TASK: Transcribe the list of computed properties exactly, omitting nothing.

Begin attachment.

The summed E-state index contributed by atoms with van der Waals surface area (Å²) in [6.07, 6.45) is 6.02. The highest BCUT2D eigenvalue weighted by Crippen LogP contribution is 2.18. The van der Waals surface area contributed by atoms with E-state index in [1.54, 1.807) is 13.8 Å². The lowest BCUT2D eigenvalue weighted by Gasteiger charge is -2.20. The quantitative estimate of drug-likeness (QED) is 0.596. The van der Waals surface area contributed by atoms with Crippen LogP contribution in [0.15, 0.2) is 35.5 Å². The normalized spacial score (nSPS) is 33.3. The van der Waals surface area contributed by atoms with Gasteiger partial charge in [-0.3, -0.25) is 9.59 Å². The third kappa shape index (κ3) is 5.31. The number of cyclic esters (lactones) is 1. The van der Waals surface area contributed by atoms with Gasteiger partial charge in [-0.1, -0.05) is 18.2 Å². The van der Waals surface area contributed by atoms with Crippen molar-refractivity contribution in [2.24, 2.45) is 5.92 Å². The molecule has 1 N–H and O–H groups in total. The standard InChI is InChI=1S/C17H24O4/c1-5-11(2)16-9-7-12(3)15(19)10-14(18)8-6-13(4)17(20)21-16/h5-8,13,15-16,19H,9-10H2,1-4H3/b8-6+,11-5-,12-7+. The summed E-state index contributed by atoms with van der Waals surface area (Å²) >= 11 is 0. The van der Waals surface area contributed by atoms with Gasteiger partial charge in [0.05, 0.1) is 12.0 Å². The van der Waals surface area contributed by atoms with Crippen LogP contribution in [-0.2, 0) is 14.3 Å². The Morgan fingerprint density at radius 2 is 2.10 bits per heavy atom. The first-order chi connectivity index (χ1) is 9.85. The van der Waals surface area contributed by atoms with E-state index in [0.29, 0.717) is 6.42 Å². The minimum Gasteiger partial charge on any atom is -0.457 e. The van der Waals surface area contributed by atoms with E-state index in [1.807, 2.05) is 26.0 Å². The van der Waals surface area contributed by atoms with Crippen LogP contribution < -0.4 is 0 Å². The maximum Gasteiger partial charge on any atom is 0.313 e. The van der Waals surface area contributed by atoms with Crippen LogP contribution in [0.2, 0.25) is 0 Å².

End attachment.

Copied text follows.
The summed E-state index contributed by atoms with van der Waals surface area (Å²) in [6.07, 6.45) is 6.02. The highest BCUT2D eigenvalue weighted by Crippen LogP contribution is 2.18. The van der Waals surface area contributed by atoms with E-state index in [1.54, 1.807) is 13.8 Å². The lowest BCUT2D eigenvalue weighted by Gasteiger charge is -2.20. The quantitative estimate of drug-likeness (QED) is 0.596. The van der Waals surface area contributed by atoms with Crippen LogP contribution in [0.15, 0.2) is 35.5 Å². The normalized spacial score (nSPS) is 33.3. The van der Waals surface area contributed by atoms with Gasteiger partial charge in [-0.3, -0.25) is 9.59 Å². The third kappa shape index (κ3) is 5.31. The number of cyclic esters (lactones) is 1. The van der Waals surface area contributed by atoms with Gasteiger partial charge in [-0.1, -0.05) is 18.2 Å². The van der Waals surface area contributed by atoms with Crippen molar-refractivity contribution in [2.24, 2.45) is 5.92 Å². The molecule has 1 N–H and O–H groups in total. The standard InChI is InChI=1S/C17H24O4/c1-5-11(2)16-9-7-12(3)15(19)10-14(18)8-6-13(4)17(20)21-16/h5-8,13,15-16,19H,9-10H2,1-4H3/b8-6+,11-5-,12-7+. The summed E-state index contributed by atoms with van der Waals surface area (Å²) >= 11 is 0. The van der Waals surface area contributed by atoms with Gasteiger partial charge in [0.05, 0.1) is 12.0 Å². The van der Waals surface area contributed by atoms with Crippen LogP contribution in [-0.2, 0) is 14.3 Å². The Morgan fingerprint density at radius 2 is 2.10 bits per heavy atom. The first-order chi connectivity index (χ1) is 9.85. The van der Waals surface area contributed by atoms with E-state index in [0.29, 0.717) is 6.42 Å². The minimum Gasteiger partial charge on any atom is -0.457 e. The van der Waals surface area contributed by atoms with E-state index in [1.807, 2.05) is 26.0 Å². The van der Waals surface area contributed by atoms with Crippen LogP contribution < -0.4 is 0 Å². The maximum Gasteiger partial charge on any atom is 0.313 e. The van der Waals surface area contributed by atoms with Crippen LogP contribution in [0.2, 0.25) is 0 Å².